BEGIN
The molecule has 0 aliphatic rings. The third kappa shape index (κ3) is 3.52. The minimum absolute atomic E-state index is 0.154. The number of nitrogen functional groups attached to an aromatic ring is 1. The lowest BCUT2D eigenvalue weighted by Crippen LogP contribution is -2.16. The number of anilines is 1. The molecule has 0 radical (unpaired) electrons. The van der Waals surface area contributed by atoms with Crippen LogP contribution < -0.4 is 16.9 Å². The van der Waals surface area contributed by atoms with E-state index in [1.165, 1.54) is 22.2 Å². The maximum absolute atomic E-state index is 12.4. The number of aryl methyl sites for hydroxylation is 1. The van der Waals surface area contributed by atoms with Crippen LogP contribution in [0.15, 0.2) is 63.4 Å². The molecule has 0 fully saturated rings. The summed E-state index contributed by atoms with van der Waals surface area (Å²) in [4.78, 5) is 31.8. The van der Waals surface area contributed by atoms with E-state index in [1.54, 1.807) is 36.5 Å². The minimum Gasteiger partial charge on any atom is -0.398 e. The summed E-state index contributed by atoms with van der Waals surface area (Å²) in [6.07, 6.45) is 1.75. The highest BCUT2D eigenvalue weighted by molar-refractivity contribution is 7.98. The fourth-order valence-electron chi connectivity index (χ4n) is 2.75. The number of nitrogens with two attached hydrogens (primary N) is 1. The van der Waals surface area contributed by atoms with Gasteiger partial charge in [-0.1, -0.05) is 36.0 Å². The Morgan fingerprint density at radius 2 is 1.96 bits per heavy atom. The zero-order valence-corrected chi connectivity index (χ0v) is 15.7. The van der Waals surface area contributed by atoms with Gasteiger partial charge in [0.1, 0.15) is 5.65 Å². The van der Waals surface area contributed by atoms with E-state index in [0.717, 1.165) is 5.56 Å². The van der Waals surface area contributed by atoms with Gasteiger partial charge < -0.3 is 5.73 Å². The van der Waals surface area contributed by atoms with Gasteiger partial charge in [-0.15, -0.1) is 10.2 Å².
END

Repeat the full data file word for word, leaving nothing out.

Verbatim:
The molecule has 0 aliphatic rings. The third kappa shape index (κ3) is 3.52. The minimum absolute atomic E-state index is 0.154. The number of nitrogen functional groups attached to an aromatic ring is 1. The lowest BCUT2D eigenvalue weighted by Crippen LogP contribution is -2.16. The number of anilines is 1. The molecule has 0 radical (unpaired) electrons. The van der Waals surface area contributed by atoms with Crippen LogP contribution < -0.4 is 16.9 Å². The van der Waals surface area contributed by atoms with E-state index in [1.165, 1.54) is 22.2 Å². The maximum absolute atomic E-state index is 12.4. The number of aryl methyl sites for hydroxylation is 1. The van der Waals surface area contributed by atoms with Crippen LogP contribution in [0.15, 0.2) is 63.4 Å². The molecule has 0 fully saturated rings. The summed E-state index contributed by atoms with van der Waals surface area (Å²) in [4.78, 5) is 31.8. The van der Waals surface area contributed by atoms with E-state index in [1.54, 1.807) is 36.5 Å². The minimum Gasteiger partial charge on any atom is -0.398 e. The summed E-state index contributed by atoms with van der Waals surface area (Å²) in [6.07, 6.45) is 1.75. The highest BCUT2D eigenvalue weighted by molar-refractivity contribution is 7.98. The fourth-order valence-electron chi connectivity index (χ4n) is 2.75. The number of nitrogens with two attached hydrogens (primary N) is 1. The van der Waals surface area contributed by atoms with Gasteiger partial charge in [-0.1, -0.05) is 36.0 Å². The Morgan fingerprint density at radius 2 is 1.96 bits per heavy atom. The zero-order valence-corrected chi connectivity index (χ0v) is 15.7. The van der Waals surface area contributed by atoms with Gasteiger partial charge in [0.1, 0.15) is 5.65 Å². The van der Waals surface area contributed by atoms with E-state index in [0.717, 1.165) is 5.56 Å². The van der Waals surface area contributed by atoms with Gasteiger partial charge < -0.3 is 5.73 Å². The van der Waals surface area contributed by atoms with Gasteiger partial charge in [-0.15, -0.1) is 10.2 Å².